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Dear Arthur:
I was deeply concerned by a story in the New York Times
by Leonard Silk. I realize at the outset that, to put it
mildly, he is not particularly a supporter of the
Administration’s policies. But as I read the story and
absorbed it I could see clearly that he was gloating over
the fact that the money supply had not been rising (I
believe it has been four months now since the money
supply has gone up to any substantial degree), and then
he proceeded to point out that one possible reason for
this phenomenon was that I had made the mistake of
putting you in charge erf the Committee on Interest Rates.
Obviously, anyone who is concerned primarily about
keeping interest rates down is not going to be interested
in letting the money supply go up.
I am not suggesting for one moment that I buy Silk’s
analysis entirely. However, I would be less than honest
with you if I were not to say that I have been flooded with
calls since the meeting of the Quadriad from people in
Wall Street for whose judgments I have the greatest respect
with regard to the Fed’s policy of holding the money supply
down for too long a period. In fact, two of those who called
me from Wall Street - without.anypromptiag on my part- pointed out that this is exactly what happened in 1959 and
1930. whenJaZ^ailrficall. you came into the office and
crlffcized--Me€fcesnev^Martiii foFTgeeping-the lldnsn too'
tight and^jfchereby, helping tqtrigger the unemployment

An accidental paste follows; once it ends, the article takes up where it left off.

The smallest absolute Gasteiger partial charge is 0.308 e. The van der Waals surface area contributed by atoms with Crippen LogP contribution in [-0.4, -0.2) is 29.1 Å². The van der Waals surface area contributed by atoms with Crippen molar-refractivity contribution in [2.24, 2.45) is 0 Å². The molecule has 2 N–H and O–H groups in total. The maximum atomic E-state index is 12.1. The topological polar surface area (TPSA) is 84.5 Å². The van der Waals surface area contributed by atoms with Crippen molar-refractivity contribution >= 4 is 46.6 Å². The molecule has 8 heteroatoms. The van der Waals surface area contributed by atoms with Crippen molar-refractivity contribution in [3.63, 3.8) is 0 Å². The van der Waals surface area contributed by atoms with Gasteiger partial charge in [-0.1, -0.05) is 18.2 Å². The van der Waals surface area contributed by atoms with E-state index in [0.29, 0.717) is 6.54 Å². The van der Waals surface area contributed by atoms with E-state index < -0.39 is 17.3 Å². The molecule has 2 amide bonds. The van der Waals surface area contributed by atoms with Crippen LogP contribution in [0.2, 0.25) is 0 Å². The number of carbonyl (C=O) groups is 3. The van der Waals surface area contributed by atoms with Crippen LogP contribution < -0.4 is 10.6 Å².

increase-whiclv was probably the decisive factor in our
defeat in November ^JL960^—
I know that you are completely convinced that your policy
is not only right but is in the long term interests of the
economy and of our goal of assuring the success of this
Administration's economic policies.


However I must register with you, as strongly as I
possibly can, my concern that what really determines the
result of an election As not interest rates or rises in the
cost of living but the unemployment statistics around
election time. Many elections in this country have been
determined because of an increase in unemployment which
resulted in the voters turning out the party in power. I
cannot think of one election where inflation had any effect
whatever in determining the result.
This does not suggest that we should not be concerned
about inflation - not only for the long haul but even for the
short haul. On the other hand, there is no doubt in my
mind whatever that if the Fed continues to keep the lid on
with regard to increases in the money supply and if the
economy does not expand as you, along with most other
respected economists, have predicted in 1972 the blame
will be put squarely on the Fed for holding the lid on too
long — just as, in my opinion, it was very properly put
on the Fed in 1960.
I have studied the charts that you left with me and I have
the greatest respect for the point of view that you have
expressed on this subject. I am not sending copies of
this letter to anybody else in the Quadriad because I think
this has to be between me and you. As a matter of fact,
I am not going to discuss the subject with Connally. But
I do want you to know that there is nothing I feel stronger
on than this money supply problem and that the crescendo
of complaints that I have been receiving, not only from the
New York financial community but from other places in
the country (I received calls from Los Angeles, San
Francisco, St. Louis, Chicago and Atlanta, just to mention
a few, over the past few days expressing the same concern)
convinces me that you owe it to yourself, as well as to
our goal of getting the economy to move smartly up in the
months ahead, to re-evaluate your decision with regard to

holding the money supply down and to take some action to
move it up before we get a lot of economists writing as
Silk has and then having to move because they urged us to
rather than on our own initiatives. .

The Honorable Arthur F. Burns
Board of Governors
Federal Reserve System
Washington, D. C.

Federal Reserve Bank of St. Louis, One Federal Reserve Bank Plaza, St. Louis, MO 63102